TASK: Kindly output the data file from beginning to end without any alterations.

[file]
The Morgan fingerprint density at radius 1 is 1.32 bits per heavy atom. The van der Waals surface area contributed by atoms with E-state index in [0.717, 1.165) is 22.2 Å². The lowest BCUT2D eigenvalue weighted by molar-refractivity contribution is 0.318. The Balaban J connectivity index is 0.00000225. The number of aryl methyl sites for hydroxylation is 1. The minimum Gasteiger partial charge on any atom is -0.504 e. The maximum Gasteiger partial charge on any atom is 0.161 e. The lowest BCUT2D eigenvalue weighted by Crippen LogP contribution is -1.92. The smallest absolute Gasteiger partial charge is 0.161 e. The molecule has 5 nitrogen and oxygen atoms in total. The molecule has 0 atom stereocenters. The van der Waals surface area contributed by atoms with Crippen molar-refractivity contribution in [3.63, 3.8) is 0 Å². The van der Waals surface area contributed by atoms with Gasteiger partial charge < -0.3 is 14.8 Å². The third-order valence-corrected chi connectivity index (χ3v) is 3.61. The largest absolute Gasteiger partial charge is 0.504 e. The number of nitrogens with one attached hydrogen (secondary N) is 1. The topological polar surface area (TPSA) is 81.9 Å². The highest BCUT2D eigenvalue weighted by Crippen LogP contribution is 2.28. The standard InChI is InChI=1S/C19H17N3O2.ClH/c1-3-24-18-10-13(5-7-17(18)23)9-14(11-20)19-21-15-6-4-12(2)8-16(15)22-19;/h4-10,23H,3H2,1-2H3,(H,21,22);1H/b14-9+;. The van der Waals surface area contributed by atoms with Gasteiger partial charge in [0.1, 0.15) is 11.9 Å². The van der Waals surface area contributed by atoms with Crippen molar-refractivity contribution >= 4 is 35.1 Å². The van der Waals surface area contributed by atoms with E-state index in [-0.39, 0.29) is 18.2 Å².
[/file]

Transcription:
The Morgan fingerprint density at radius 1 is 1.32 bits per heavy atom. The van der Waals surface area contributed by atoms with E-state index in [0.717, 1.165) is 22.2 Å². The lowest BCUT2D eigenvalue weighted by molar-refractivity contribution is 0.318. The Balaban J connectivity index is 0.00000225. The number of aryl methyl sites for hydroxylation is 1. The minimum Gasteiger partial charge on any atom is -0.504 e. The maximum Gasteiger partial charge on any atom is 0.161 e. The lowest BCUT2D eigenvalue weighted by Crippen LogP contribution is -1.92. The smallest absolute Gasteiger partial charge is 0.161 e. The molecule has 5 nitrogen and oxygen atoms in total. The molecule has 0 atom stereocenters. The van der Waals surface area contributed by atoms with Crippen molar-refractivity contribution in [3.63, 3.8) is 0 Å². The van der Waals surface area contributed by atoms with Gasteiger partial charge < -0.3 is 14.8 Å². The third-order valence-corrected chi connectivity index (χ3v) is 3.61. The largest absolute Gasteiger partial charge is 0.504 e. The number of nitrogens with one attached hydrogen (secondary N) is 1. The topological polar surface area (TPSA) is 81.9 Å². The highest BCUT2D eigenvalue weighted by Crippen LogP contribution is 2.28. The standard InChI is InChI=1S/C19H17N3O2.ClH/c1-3-24-18-10-13(5-7-17(18)23)9-14(11-20)19-21-15-6-4-12(2)8-16(15)22-19;/h4-10,23H,3H2,1-2H3,(H,21,22);1H/b14-9+;. The van der Waals surface area contributed by atoms with Gasteiger partial charge in [0.1, 0.15) is 11.9 Å². The van der Waals surface area contributed by atoms with Crippen molar-refractivity contribution >= 4 is 35.1 Å². The van der Waals surface area contributed by atoms with E-state index in [-0.39, 0.29) is 18.2 Å².